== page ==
The Cadillac Eldorado Convertible was introduced in 1953 and priced at $7,750, nearly double the price of its Series 62 Convertible Coupe sibling. The Eldorado Brougham was introduced four years later intended to compete with the Lincoln Continental Mark II. The hardtop sedan had a stainless steel roof, an air suspension, power memory seats, and rear-hinged doors. The pillarless hardtop wore a design by Chuck Jordan and David Holls of Cadillac and fine-tuned by the coachbuilders in Italy. These hand-built cars came equipped with many options, including factory air conditioning, and was powered by a 345 horsepower 390 cubic-inch V8 engine backed by a Hydramatic transmission.
Both the 1960 Cadillac Eldorado Seville Hardtop Coupe and Biarritz Convertible had a factory base price of $7,400. Cadillac built 1,075 examples of its 1960 Seville Hardtop and 1,285 of the 1960 Biarritz Convertible (similar to the 975 Seville and 1,320 Biarritz produced a year earlier).
Cadillac styling for 1959 was the ultimate expression of Harley Earl's jet-inspired design cues including the tallest tailfins ever installed on production vehicles. They had bullet tail lights, jewel-like grille patterns and similarly styled deck lid beauty panels, and two distinctive rooflines and roof pillar configurations. Mechanical improvements included new shock absorbers and a 'scientifically engineered' drainage system.
Distinctive styling cues of the 1959 Eldorado included a three-deck, jeweled, rear grille insert that duplicated the texture of the front grille (also a design feature of the Fleetwood Sixty Special. The Biarritz and Seville models had full-length body sill trim and the 'Eldorado' nameplate located behind the front wheel opening. The list of standard amenities was vast, including fog lamps, remote control deck lid, power vent windows, power windows, power steering, two-speed wipers, wheel discs, air suspension, six-way power seats, a heater, electric door locks, and radio and antenna with rear speaker.
Many of the styling features were carried forward into 1960, albeit more conservative and restrained. The pointed front bumper guards were removed, with less chrome trim, lower tailfins with oval-shaped nacelles, a full-width grille, and front fender-mounted directional indicator lamps. Again, the Seville two-door hardtop and Biarritz convertible shared several similarities including the Eldorado lettering on the front fenders and bright bodyside trim elements that traversed the lower edge of the fender skirts. Mechanical upgrades included finned rear drums and an X-frame construction. The X-frame construction was more rigid and resistant to twisting forces than the conventional frame (as claimed by GM), which typically had a flat floor installed on top of it. Additionally, the X-frame was claimed to offer better road isolation resulting in a quieter ride with fewer rattles and squeaks, however, it was criticized by safety experts as being unsafe in side-impact collisions.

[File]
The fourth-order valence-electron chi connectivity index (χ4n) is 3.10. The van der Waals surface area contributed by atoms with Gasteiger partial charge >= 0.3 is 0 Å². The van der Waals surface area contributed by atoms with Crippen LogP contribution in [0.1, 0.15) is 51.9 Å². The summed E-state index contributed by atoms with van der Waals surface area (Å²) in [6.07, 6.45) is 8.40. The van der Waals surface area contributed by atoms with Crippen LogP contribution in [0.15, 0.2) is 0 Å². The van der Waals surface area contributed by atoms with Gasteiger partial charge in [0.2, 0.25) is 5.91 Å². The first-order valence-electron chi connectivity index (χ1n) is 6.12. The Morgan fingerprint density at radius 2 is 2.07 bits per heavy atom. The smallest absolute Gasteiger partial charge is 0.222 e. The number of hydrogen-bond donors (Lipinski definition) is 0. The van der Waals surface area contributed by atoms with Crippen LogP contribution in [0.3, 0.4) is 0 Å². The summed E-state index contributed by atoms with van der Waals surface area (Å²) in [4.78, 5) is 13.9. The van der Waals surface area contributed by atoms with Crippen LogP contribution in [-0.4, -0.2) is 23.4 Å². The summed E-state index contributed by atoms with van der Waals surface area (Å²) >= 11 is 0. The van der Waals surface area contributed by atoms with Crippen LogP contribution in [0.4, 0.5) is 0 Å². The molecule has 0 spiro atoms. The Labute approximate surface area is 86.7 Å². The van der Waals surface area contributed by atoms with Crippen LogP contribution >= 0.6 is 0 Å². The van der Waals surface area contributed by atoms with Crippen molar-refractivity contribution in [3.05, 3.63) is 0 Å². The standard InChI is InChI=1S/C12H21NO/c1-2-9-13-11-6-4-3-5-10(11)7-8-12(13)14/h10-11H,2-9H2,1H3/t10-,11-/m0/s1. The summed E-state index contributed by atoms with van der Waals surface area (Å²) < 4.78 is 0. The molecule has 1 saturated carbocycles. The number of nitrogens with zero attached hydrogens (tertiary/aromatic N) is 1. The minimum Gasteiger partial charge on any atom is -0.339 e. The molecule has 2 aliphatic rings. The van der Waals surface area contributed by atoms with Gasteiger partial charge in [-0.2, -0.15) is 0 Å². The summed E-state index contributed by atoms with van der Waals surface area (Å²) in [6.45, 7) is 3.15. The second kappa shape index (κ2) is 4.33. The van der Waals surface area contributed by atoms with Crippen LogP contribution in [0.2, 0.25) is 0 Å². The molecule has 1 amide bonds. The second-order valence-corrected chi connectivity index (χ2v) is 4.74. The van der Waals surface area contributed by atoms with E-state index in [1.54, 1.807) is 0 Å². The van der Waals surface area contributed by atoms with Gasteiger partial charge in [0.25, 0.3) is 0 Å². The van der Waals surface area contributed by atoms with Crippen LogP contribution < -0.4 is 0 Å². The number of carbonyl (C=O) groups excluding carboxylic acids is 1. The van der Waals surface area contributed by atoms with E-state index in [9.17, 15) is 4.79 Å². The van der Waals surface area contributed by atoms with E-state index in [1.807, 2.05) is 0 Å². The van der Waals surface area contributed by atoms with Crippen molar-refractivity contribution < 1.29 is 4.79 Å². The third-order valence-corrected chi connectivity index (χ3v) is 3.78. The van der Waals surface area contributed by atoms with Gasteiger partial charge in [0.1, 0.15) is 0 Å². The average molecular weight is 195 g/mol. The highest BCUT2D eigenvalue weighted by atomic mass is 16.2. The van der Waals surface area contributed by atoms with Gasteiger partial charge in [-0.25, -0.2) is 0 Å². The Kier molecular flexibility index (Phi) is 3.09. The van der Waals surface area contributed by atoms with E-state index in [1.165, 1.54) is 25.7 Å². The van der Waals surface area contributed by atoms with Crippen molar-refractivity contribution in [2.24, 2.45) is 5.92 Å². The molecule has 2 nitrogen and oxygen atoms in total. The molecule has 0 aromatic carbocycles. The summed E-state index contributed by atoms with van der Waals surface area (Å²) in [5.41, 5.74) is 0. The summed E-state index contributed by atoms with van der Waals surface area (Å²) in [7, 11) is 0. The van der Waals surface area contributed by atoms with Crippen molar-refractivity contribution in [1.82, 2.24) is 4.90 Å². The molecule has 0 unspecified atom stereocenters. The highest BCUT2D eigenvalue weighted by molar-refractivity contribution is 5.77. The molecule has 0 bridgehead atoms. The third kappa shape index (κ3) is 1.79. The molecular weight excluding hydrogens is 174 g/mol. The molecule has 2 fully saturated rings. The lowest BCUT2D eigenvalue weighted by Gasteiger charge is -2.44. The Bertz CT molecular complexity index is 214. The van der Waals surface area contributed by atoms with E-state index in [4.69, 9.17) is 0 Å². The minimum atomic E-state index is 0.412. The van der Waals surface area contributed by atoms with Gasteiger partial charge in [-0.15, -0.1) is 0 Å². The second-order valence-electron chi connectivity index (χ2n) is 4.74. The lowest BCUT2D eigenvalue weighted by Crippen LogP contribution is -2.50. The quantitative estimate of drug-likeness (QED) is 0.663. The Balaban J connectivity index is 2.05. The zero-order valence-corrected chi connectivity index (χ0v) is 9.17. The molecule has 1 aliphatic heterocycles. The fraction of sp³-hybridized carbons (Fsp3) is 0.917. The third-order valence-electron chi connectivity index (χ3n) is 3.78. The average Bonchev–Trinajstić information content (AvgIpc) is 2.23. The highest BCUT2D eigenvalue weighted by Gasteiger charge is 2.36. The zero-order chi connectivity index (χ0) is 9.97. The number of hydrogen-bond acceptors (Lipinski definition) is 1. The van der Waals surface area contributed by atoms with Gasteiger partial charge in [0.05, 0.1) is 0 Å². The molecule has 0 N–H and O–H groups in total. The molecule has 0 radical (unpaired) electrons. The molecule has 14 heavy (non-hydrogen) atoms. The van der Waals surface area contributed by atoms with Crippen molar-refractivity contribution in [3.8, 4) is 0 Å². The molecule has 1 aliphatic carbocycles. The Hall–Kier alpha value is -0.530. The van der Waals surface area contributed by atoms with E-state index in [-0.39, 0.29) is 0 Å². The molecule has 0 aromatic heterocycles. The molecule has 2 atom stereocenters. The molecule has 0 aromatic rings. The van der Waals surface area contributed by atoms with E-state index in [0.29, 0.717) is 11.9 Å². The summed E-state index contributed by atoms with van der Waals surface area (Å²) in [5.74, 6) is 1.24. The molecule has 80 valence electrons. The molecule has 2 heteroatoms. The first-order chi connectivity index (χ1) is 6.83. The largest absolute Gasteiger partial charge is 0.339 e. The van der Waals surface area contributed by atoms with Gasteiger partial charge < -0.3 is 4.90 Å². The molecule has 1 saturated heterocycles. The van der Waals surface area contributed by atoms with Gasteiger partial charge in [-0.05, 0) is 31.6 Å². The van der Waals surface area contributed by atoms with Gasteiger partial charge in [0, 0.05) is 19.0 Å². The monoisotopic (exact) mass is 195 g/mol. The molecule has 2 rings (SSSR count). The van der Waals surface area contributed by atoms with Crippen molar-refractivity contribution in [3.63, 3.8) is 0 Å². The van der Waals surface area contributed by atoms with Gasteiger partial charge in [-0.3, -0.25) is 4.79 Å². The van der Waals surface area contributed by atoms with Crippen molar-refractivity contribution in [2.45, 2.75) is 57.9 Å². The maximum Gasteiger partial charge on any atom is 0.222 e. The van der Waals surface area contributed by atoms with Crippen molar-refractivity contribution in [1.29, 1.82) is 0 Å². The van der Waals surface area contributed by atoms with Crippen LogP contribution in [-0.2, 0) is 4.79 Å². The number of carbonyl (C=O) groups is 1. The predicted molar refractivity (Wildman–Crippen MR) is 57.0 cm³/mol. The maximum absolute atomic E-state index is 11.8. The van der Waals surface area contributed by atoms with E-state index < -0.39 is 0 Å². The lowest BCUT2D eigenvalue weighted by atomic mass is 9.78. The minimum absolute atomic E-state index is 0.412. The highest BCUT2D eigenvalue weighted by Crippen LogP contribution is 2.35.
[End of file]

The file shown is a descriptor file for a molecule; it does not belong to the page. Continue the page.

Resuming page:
After Chrysler introduced its 'forward look' in the mid-1950s and sparked a new trend, General Motors scrambled to lower their cars. GM full-sized cars used the tubular-center X-frame, underpinning the new C-body Cadillacs and Eldorado Brougham, from 1957 through 1964 (the Buick Riviera continued to use it through 1970). The deep floor wells allowed for a lower overall vehicle height. In efforts to strengthen the overall structure, GM strengthened the side-to-side stiffeners in the floor, and Fisher Body added extra strength to the rocker sills of the bodies.
The Eldorado Brougham Aside from the Brougham, the most expensive Cadillac in the lineup was the 9-passenger Fleetwood Seventy-Five Limousine with a price of $9,750. It had the largest wheelbase, measuring 149.75-inches and its length was 244.8-inches, nearly twenty-inches longer than the other Cadillac models. The Brougham eclipsed the price of all 1960 Cadillacs, even the $7,400 Biarritz Convertible, with a price of $13,075. The excessive cost was due to the chassis being shipped to Italy where Pinin Farina installed the bodies. Many decades later, in the late 1980s and early 1990s, this process would be repeated with the Allante, another Pinin Farina coach-built Cadillac.